Augmented reality (AR) apps are all the rage right now, with everyone from consumer brands to major retailers creating AR content. The two most popular industries for AR at present are retail and entertainment.
But more and more, B2B organizations are starting to notice the benefits of incorporating AR into their marketing campaigns too. After all, an innovative digital creative agency can use it not only to maximize tech but to help build branding.
Despite its popularity, many still don’t understand how AR is beneficial. Sure, a lot now know that AR is defined as “enabling digital information to be overlaid on top of a real-world environment to enhance how people view it.”
But what exactly does that mean? How can this technology be used by businesses? And why should they bother?
- A More Intimate and Immersive Customer-brand Connection
- The Role of AR in Boosting Retail
- About the Author
A More Intimate and Immersive Customer-brand Connection
We live busy lives. We get bombarded with advertising messages every day, whether it’s TV ads or billboards or social media posts. Everywhere you look, you see adverts for products and services.
The average consumer sees about 5,000 advertising messages in a day. That’s why it’s becoming more difficult by the day for brands to stand out from their competitors. Companies need something that will truly cut through all the noise.
AR provides this opportunity. It enables brands to engage with customers on an emotional level like never before because the technology gives them the ability to create powerful customer experiences that allow people not only to see what your product or service is capable of doing but also feel it.
AR opens up new possibilities both inside and outside the four walls of a business, and it allows brands to engage with their target audience in different locations and contexts.
The initial appeal is simple. AR gives companies the chance to show off the features and benefits of their products in a way that makes sense in the real-world environment their customers inhabit. Rather than seeing something on the screen that’s not even there, like when you take a smartphone photo or scan a QR code, when people use AR, they experience product information in situ. They see how it would look if it really existed there right before their eyes.
For example, an online jewelry retailer could create a free AR app that lets people see how the products they’re browsing will look when they’re worn while also getting some extra information about each piece. The app could link to social media apps like Facebook or YouTube, allowing people to share images of themselves wearing their new accessories with friends online.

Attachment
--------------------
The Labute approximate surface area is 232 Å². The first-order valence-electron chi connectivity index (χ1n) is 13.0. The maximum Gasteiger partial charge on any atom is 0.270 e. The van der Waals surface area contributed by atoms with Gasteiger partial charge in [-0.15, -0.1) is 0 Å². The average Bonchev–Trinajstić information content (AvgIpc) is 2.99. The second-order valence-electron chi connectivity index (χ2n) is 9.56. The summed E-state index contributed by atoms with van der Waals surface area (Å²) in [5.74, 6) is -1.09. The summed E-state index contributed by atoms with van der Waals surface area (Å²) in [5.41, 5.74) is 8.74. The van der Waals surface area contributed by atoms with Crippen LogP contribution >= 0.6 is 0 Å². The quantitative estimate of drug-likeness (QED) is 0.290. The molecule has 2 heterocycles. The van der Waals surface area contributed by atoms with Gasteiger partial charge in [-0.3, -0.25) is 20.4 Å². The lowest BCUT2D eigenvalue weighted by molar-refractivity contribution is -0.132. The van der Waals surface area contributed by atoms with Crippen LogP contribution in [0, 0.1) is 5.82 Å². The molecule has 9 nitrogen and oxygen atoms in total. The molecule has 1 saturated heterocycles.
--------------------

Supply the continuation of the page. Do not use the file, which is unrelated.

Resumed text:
Another example is an app created by German car manufacturer Audi, which allows users to view cars on the move right in their living room. People can walk around these digital models, viewing them from all angles and checking out the quality of the design up close in real-time 3D. Having all this information at hand really enhances the shopping experience.
The Role of AR in Boosting Retail
AR holds enormous potential for businesses across all kinds of different sectors. But without doubt, the retail industry is one that stands to benefit more than most. Brands have long been trying new ways to make shopping online feel more tangible, but now they’ve got something new and exciting to work with.
A QR code on a billboard is just static information. It’s hard for people to remember what they scanned the next day or even during subsequent visits to the same location.
However, an AR app can offer a more fluid and immersive experience that is likely to stick in people’s minds. That makes it a powerful branding technology for retail businesses.
There are all kinds of ways augmented reality technology could benefit the retail sector. For instance, it would be an excellent way to allow customers to try before they buy without having to leave their home or take any risks by buying clothes and accessories that don’t fit properly.
Apps like this already exist. Warby Parker is one company that allows you to “virtually” try on different pairs of glasses, while clothing subscription service Stitch Fix lets users virtually try on clothes before purchasing them.
No doubt, AR has given brands yet another reason to get excited about the future of selling and marketing. But if you ask the experts, it’s only the beginning. Markets and Markets predicts that by 2026, AR will be an $88-billion industry. EMarketer, meanwhile, foresees that over 90 million will use the technology. These statistics should give business owners plenty of food for thought.